Dear Banana Republic, it’s not me, it’s you

Bensimon Byrne's Max Valiquette ends his long-term relationship with the clothier for losing sight of itself.
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By Max Valiquette

So, Banana Republic: I’m afraid that we’re breaking up. I know, I know, Valentine’s Day is pretty terrible timing, but it just had to be done. We’re over.

Listen, there was a time when you were one of my go-to brands. Your clothes fit me well – something that I think is really important when shopping at a mass-market clothing brand. And your style is pretty great. I could buy not-too-expensive suits and basics too – but mostly, you offered modern, decent work clothing for a guy in advertising. Sweaters and shirts in contemporary cuts and styles, which are pretty much the uniform for industry guys like me.

But best of all, you felt (to use a word that we probably made up) aspirational. Even though I wasn’t breaking the bank when I bought your clothes, I felt like I was buying something substantive. Style notwithstanding, your brand felt pretty decent, and that made a difference to me. I was spending more than I would at your sister company, the Gap, but I was also getting better garments and a brand that felt more like me.

So I signed up for your e-mail offers. Things were looking good for us. I knew all my sizes so I could shop on-line with great confidence. So you became more available to me, showing up in my inbox. I thought this meant that we were going places.

Then the unthinkable happened: I started to get emails from you almost every single day. It wasn’t just the frequency – although that did start to feel quite desperate – but it was the content. Everything was about a sale. At least three days a week, you sent me something. All sweaters 40% off there, 25% off here – take an extra something-something off of already-discounted items every once in a while. But every message had something in common: your brand is on sale.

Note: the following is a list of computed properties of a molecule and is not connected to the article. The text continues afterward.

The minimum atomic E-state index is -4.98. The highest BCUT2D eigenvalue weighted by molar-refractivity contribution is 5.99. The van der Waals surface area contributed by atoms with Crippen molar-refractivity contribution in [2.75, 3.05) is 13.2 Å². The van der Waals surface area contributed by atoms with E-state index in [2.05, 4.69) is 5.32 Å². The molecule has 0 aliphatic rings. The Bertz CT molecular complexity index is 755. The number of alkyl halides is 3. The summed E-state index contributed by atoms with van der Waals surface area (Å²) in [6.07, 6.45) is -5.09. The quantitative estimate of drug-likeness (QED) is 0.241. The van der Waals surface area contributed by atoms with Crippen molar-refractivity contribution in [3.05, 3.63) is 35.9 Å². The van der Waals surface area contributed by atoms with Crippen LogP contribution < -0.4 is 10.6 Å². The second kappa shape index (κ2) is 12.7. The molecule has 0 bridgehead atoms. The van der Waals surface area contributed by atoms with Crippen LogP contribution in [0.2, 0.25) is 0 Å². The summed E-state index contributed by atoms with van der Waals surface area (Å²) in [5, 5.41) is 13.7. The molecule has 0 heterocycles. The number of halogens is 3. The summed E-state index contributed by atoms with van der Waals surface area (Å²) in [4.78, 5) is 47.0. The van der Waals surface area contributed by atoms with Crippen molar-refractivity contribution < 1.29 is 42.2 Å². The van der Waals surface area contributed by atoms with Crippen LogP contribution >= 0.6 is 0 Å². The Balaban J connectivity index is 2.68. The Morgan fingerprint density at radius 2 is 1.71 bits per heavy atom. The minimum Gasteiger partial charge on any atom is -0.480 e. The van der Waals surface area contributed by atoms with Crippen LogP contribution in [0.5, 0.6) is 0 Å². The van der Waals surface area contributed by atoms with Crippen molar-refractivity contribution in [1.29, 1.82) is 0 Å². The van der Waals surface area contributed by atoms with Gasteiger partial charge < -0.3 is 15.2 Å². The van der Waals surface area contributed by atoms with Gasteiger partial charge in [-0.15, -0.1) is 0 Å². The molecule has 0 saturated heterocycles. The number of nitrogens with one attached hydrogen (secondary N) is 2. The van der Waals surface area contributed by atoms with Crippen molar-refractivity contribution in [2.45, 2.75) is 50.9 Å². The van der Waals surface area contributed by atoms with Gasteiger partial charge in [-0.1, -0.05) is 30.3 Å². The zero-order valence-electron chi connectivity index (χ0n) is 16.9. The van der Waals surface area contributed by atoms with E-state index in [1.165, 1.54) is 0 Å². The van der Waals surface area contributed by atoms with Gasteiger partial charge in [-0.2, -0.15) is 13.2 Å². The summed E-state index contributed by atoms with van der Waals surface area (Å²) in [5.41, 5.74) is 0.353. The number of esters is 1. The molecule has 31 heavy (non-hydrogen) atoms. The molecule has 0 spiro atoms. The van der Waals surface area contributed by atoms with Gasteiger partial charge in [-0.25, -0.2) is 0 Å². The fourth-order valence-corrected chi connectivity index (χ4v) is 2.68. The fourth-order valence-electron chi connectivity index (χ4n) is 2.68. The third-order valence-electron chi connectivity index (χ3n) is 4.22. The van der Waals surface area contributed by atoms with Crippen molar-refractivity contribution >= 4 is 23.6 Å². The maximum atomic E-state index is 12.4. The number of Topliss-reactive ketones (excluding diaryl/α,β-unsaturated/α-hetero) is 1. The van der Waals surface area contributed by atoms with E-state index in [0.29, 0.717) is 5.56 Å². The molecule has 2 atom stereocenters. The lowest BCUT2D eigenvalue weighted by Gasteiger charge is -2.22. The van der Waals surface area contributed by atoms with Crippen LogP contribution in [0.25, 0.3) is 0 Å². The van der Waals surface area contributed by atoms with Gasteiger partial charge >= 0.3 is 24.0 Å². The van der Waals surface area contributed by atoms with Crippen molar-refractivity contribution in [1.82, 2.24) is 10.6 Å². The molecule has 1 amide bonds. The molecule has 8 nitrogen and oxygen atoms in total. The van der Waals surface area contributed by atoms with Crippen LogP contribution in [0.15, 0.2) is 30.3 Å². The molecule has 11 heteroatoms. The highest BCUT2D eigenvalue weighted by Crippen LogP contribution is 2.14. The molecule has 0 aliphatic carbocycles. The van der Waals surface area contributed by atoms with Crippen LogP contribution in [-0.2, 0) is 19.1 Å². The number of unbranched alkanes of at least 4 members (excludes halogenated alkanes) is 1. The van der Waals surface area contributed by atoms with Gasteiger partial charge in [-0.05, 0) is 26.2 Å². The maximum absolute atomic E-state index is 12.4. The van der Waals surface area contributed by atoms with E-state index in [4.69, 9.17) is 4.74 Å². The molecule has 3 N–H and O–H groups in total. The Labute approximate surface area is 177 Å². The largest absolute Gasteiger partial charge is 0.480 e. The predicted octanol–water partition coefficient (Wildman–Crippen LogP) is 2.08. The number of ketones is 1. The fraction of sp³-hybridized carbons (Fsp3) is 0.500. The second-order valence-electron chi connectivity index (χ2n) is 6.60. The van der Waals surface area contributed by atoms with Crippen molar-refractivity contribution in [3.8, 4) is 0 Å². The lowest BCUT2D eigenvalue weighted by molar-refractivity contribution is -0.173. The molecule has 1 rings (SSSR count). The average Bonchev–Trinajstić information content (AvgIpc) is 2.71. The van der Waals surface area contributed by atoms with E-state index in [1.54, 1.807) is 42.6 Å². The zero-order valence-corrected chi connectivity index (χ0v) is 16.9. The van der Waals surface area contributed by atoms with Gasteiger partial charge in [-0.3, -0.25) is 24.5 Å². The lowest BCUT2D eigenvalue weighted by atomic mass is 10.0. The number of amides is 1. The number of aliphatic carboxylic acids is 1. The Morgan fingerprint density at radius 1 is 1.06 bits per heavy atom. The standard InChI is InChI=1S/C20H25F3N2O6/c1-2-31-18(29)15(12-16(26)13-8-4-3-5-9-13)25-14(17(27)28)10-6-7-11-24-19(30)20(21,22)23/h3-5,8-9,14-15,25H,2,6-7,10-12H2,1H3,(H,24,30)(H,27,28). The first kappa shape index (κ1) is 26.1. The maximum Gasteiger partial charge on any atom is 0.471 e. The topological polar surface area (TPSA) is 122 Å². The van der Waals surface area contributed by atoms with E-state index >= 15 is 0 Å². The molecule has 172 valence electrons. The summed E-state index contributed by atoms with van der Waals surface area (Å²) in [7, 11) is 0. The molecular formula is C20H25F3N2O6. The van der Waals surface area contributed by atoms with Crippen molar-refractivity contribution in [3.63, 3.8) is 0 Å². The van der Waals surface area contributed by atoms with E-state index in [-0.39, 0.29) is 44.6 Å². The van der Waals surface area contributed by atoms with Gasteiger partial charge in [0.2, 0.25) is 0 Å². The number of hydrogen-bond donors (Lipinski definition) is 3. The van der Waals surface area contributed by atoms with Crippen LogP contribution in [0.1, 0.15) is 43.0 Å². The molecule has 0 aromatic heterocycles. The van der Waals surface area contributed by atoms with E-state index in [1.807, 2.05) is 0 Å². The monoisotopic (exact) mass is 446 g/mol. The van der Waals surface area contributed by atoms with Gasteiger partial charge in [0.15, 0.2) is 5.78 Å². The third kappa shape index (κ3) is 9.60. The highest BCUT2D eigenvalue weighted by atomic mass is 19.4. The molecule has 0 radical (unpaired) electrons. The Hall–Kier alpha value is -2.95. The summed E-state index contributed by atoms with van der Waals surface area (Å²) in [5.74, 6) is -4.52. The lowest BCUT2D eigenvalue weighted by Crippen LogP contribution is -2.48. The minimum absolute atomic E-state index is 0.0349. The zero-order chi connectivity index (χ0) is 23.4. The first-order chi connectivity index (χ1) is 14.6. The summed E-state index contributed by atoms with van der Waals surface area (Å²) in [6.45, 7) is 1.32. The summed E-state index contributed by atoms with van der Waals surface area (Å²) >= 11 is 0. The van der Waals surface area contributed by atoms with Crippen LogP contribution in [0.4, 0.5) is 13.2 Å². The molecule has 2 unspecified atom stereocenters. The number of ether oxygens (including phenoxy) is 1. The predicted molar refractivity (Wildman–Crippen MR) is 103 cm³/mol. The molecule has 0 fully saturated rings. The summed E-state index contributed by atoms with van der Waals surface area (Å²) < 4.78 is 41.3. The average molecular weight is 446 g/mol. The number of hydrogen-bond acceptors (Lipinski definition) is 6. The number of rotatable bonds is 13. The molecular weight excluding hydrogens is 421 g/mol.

Always on sale.

Look, this may be a textbook example of what great retail marketing is supposed to look like. You found an interested customer and got him to willingly connect to your brand.

I know that. But the shopper marketing part of your business is the enemy of your overall brand equity, and that’s what drew me to you in the first place.

You’re not aspirational any more: you’re throwing yourself at me. And here’s the thing: somehow, over the past year or so, the way I see you has mirrored the way you see yourself. You’re a discount brand. So you’re no longer something I want in my closet – you’re something I’ll take if the deal is good enough.

And therein lies the lesson for all brands that treat their shopper marketing as something different from their brand work. The quick discount may move product, but the relentlessness of that discounting in an on-line space can remove any aspirational qualities of the brand that your customer loved in the first place.

Being about value and being consistently discounted aren’t the same thing: in fact, somehow, constant discounting can remove the true value that lies within your brand.

So if you have excess product to move, I recommend letting another brand that is all about discounting do it for you. Work with Gilt Group or MyHabit, on-line, for instance – great brands get rid of their excess product through these discount resellers and don’t lose their luster.

Or work with a company like Style Democracy that does warehouse sales and pop-ups that allow you to move huge amounts of product at a low price without compromising your own equity.

More than anything, remember that retail marketing and brand messages are part of an increasingly connected ecosystem.

For you and me, BR, though, it’s just too late. I no longer look forward to seeing what you have for me. I like how inexpensive you are, of course, but I just don’t feel the same way about you any more. The magic is gone.  And it’s not me: it’s you.

Max Valiquette is the managing director of strategy at Bensimon Byrne.